While the law requires annual state testing, we find ourselves in an unusual and unique circumstance. As a result, I have been in constant contact with the United States Department of Education to ensure that we are following federal law to the best of our ability and will continue to work with them on this issue to make a good faith effort to administer the test to all Tennessee students.
Some districts have received a complete set of testing materials for a grade and subject. If a district already has a complete set of materials, they can choose to administer that test. For example, if a district has already received a complete set of testing materials for fifth-grade math, the district will have the option to administer this test to all of its schools. However, we will only be able to share raw data with districts that choose to test. Raw data will also be available for grade 3-8 students that have already completed Part II.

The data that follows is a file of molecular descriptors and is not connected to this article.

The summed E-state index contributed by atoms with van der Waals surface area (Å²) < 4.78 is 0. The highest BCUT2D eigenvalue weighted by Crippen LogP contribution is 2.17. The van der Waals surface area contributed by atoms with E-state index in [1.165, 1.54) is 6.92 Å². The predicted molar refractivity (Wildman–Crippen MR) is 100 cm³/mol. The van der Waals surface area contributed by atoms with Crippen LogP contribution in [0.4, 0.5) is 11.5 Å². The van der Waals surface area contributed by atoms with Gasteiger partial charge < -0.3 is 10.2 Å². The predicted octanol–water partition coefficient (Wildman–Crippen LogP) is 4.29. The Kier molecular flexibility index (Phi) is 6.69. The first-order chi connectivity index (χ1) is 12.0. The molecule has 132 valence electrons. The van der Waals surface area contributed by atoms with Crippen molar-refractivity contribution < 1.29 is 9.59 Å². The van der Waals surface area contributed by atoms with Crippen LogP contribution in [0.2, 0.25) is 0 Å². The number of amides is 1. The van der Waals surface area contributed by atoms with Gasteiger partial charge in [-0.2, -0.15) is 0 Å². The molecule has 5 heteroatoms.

We know that annual assessments play a key role in the teaching and learning process, and aligned assessments, like TNReady, are critical to ensure that all students are meeting higher standards and are making progress on their path to postsecondary and the workforce. While we are disappointed that we will not receive complete data for every student from this year’s state assessment, we will use all available data to provide feedback to educators. We will also share as much information as possible with schools and students related to Part I testing for grades 3-8. This will be used for informational purposes only and no score will be associated with Part I for grades 3-8. High school tests will be scored, as they were for the students who are on block schedule and already took the test. These results will be delivered this coming fall.